Is It Time for an Intervention?

By The Fix staff 03/19/18

The main message an interventionist wants to get across is that the person who’s at the center of the intervention is loved—and worthy of that love.

3 women in serious discussion.

Watching a loved one descend into the depths of addiction is a lot like watching one of those cave divers on a National Geographic documentary. In many ways, the whole thing doesn’t make a whole lot of sense. Why would someone keep taking insane chances with their lives, all alone in the dark? Still, they’re compelled to go down into the dark—and to go down deep. You can’t do anything but watch them disappear out of view, as they’re connected to reality by a very thin line of rope. You don’t hear or see them for hours. Maybe days. While they’re doing their thing underground, you feel helpless to do anything but wait. You certainly can’t leave or act like everything’s normal. After all, what if they get hurt? What if the rope breaks? Those are all of the thoughts that race through the mind of someone whose loved one is struggling with the scourge of addiction. But what happens when addiction turns the corner? In many ways, a loved one’s addiction can sometimes seem infinitely predictable, like you know all the dialogue before any of the speakers on the stage start speaking their parts. You probably feel like, no matter what, you know exactly where it’s all going to go.


Addiction eventually reaches a point where you don’t know if your loved one is ever going to climb back out of the dark. When you feel constantly overwhelmed, your patience is spent and your hope is all gone, you’re probably ready to try anything. Countless people have been in the exact same situation, as they’re left wondering where they can turn for help. You’ve completed all the research; you’ve done all the legwork. Let’s say your loved one is deep in the bottle and they simply can’t imagine a line without alcohol. For them, that’s just something that doesn’t compute. A sober life is a life not worth living, they’ve probably said. You’ve already checked and double-checked their behaviors to see if it fits the alcoholic paradigm. You’ve already read the answers about why it’s impossible for many alcoholics to simply stop their behavior. You may have even heard, over and over again, that they refuse to go to treatment. But right now, you need to get your loved one the help they so desperately need.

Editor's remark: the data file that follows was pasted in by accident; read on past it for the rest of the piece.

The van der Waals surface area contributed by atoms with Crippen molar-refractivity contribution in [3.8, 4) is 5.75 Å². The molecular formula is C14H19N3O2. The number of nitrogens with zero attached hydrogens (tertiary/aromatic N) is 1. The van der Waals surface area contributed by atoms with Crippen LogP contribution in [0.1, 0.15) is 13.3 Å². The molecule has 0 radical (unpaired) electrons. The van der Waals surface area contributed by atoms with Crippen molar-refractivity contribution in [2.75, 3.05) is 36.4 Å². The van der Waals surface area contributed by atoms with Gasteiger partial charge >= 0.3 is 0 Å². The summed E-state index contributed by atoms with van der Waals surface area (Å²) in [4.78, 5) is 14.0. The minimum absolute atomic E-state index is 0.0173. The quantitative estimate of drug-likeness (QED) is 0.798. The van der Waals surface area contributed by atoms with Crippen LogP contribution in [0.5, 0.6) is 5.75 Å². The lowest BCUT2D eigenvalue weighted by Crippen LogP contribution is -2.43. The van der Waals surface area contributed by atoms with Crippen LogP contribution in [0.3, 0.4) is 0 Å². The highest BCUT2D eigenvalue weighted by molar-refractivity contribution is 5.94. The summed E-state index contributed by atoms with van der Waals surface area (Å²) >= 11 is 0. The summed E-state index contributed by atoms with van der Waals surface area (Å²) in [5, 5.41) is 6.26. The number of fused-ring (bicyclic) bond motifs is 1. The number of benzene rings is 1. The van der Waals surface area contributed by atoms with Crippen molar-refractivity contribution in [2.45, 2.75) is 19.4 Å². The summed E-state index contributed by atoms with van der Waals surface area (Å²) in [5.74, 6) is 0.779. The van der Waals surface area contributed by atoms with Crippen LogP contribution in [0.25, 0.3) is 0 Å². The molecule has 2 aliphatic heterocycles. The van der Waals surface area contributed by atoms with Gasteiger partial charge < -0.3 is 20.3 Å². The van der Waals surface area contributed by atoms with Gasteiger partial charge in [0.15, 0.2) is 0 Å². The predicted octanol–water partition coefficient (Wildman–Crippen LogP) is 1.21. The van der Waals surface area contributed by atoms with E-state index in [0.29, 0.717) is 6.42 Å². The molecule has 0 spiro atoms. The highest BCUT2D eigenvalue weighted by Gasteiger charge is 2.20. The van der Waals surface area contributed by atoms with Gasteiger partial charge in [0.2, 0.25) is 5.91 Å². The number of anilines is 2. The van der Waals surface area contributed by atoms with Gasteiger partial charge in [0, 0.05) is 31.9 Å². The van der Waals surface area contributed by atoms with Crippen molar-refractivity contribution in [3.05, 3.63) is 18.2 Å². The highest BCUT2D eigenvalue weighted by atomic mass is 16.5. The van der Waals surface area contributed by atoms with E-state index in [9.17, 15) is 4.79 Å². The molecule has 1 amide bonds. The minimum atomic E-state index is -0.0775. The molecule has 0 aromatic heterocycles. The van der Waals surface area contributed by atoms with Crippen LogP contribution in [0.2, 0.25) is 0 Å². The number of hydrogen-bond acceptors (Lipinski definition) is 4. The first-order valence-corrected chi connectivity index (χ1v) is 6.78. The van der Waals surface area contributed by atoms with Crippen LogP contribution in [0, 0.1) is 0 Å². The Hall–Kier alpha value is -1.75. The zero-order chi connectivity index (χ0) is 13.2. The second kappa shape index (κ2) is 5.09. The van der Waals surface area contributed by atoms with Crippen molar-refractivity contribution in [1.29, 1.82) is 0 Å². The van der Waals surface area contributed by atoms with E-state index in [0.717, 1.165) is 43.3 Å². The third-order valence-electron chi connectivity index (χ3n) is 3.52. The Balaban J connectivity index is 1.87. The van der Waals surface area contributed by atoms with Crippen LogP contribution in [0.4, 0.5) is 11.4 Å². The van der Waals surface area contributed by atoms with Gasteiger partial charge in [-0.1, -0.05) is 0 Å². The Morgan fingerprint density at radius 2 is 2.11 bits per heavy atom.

By now, the word “intervention” has probably floated through your brain a few times. But there’s a big gulf between knowing what the word means and knowing what actually goes into the planning and execution of a successful intervention. In fact, interventions are tricky, daunting, intimidating affairs. No intervention happens the exact same way twice. Unsurprisingly, there are several different schools of thought when it comes to interventions. Some of them emphasize the person who’s struggling and providing them a place where they experience an “eye-opening moment.” Other models seek to “educate and offer closure to the whole family.” In many ways, interventions are as delicate as they can be dramatically powerful in course-correcting someone’s future. They’re planned events where all of the loved one’s friends and family members come together to determine how they can help. They’re planned for a reason, too: the idea is that interventions have as much structure to them as safety—both physically and emotionally. The last thing the person who’s suffering needs to feel is defensive or threatened. Emotions will run high and the outcomes will be unpredictable. That’s why it’s vitally important to have someone coordinating the event who knows what they’re doing. Interventionists (or intervention specialists) are specifically trained to ease tensions, re-route conversations, and defuse aggression at virtually every turn. The main message an interventionist wants to get across is that the person who’s at the center of the intervention is loved—and worthy of that love. Embracing a life without alcohol or drugs is a tall order, sure, but it’s one worth considering, the interventionist acknowledges.